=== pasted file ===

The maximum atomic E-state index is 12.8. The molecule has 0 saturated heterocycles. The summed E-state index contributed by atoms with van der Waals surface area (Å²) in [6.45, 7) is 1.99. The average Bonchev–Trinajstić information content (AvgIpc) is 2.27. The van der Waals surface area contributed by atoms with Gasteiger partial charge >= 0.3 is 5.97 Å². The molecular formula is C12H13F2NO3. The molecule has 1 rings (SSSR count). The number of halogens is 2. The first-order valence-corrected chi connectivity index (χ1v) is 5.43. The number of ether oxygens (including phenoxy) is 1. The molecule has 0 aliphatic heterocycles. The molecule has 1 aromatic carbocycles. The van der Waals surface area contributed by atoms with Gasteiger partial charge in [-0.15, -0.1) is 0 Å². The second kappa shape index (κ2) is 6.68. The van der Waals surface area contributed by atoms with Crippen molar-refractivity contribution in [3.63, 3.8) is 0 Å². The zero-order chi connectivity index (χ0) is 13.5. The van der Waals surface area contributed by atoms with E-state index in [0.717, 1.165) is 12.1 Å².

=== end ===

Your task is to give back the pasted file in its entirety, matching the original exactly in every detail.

The maximum atomic E-state index is 12.8. The molecule has 0 saturated heterocycles. The summed E-state index contributed by atoms with van der Waals surface area (Å²) in [6.45, 7) is 1.99. The average Bonchev–Trinajstić information content (AvgIpc) is 2.27. The van der Waals surface area contributed by atoms with Gasteiger partial charge >= 0.3 is 5.97 Å². The molecular formula is C12H13F2NO3. The molecule has 1 rings (SSSR count). The number of halogens is 2. The first-order valence-corrected chi connectivity index (χ1v) is 5.43. The number of ether oxygens (including phenoxy) is 1. The molecule has 0 aliphatic heterocycles. The molecule has 1 aromatic carbocycles. The van der Waals surface area contributed by atoms with Gasteiger partial charge in [-0.15, -0.1) is 0 Å². The second kappa shape index (κ2) is 6.68. The van der Waals surface area contributed by atoms with Crippen molar-refractivity contribution in [3.63, 3.8) is 0 Å². The zero-order chi connectivity index (χ0) is 13.5. The van der Waals surface area contributed by atoms with E-state index in [0.717, 1.165) is 12.1 Å².